• Silliman University - located in Dumaguete, the institution is reported to be haunted. Notable haunted structures include the Katipunan Hall as well as three dormitory buildings; Edith Carson Hall, Channon Hall, and Doltz Hall. Channon Hall was used by the Japanese Kempeitai as their headquarters and torture chamber while Katipunan Hall was formerly the Dumaguete Mission Hospital and the main hospital of Silliman as well as the general hospital of the entire area surrounding Dumaguete and its border towns.


See also


  1. ^ "Spooky school stories: Ateneo edition". 2 November 2013. Retrieved 31 July 2016. 
  2. ^ "Myths Surrounding Balete Drive". Philippines Guide. Retrieved 14 November 2010. 
  3. ^ Yap, Dj (1 November 2005). "Balete may be official "haunted" site". Philippine Daily Inquirer. Retrieved 18 April 2012. 
  4. ^ Dianne De Las Casas; Zarah C. Gagatiga (30 September 2011). Tales from the 7,000 Isles: Filipino Folk Stories. ABC-CLIO. pp. 119–. ISBN 978-1-59884-698-0. Retrieved 18 April 2012. 
  5. ^ a b c d e f "Philippines". Shadowlands Haunted Places Index. Retrieved 14 November 2010.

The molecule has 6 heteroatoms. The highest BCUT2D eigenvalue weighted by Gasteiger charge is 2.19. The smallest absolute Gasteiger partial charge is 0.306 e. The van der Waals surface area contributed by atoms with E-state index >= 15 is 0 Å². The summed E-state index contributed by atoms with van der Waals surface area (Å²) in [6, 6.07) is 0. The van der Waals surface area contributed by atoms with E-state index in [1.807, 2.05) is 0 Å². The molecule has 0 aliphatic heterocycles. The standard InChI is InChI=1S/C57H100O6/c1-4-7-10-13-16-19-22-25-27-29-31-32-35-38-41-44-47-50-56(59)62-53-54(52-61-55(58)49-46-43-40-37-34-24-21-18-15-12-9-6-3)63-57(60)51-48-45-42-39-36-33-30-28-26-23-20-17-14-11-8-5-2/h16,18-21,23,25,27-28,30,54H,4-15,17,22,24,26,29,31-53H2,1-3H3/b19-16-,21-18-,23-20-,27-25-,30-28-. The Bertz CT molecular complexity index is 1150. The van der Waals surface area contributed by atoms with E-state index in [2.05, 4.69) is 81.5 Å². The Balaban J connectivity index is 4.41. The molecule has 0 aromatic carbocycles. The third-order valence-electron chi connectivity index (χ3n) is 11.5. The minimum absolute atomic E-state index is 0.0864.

6. ^ "Spooky school stories: La Salle edition". 2 November 2013. Retrieved 31 July 2016. 
  7. ^ a b c d e f g h Bagasbas, Rodrigo. "THE TOP TEN MOST HAUNTED SCARIEST PLACES IN THE PHILIPPINES". Haunted America Tours. Retrieved 31 July 2016. 
  8. ^ a b c d e f Ramoran, Carol (29 October 2013). "Ghost hunting in the PH? Here are 7 places". Rappler. Retrieved 30 July 2016. 
  9. ^ ""Malacañan Palace Prowlers: Ghosts, elementals, and other phantasmagoric tales"". Presidential Museum & Library. Retrieved 16 June 2013. 
  10. ^ a b Bolando, AJ (29 October 2013). "5 'creepiest, scariest' places in Metro Manila". Retrieved 30 July 2016. 
  11. ^ "The Manila Film Center mystery: A ghostly place or an urban legend?". Sidetrip with Howie Severino. 1 November 2005. Archived from the original on 3 June 2008. Retrieved 14 November 2010. 
  12. ^ Smitten, Get (31 October 2015). "20 Most Haunted Places in the Philippines - Page 19 of 20". PumpDown. Retrieved 7 August 2016. 
  13. ^ Nepomuceno, Manny (12 October 2001). "The Ozone Disco Tether". In Nomine Philippines. Archived from the original on 22 October 2007. Retrieved 14 November 2010. 
  14. ^ Philippine Court of Appeals (25 October 2005). "Chua v. Pua, CA-G.R. CV No. 80583" (PDF). Supreme Court of the Philippines. Retrieved 29 January 2008. 
  15. ^ Associated Press (20 March 1996). "Disco in Manila, for 35 People, Held 400". New York Times Online. New York Times. Retrieved 29 January 2008.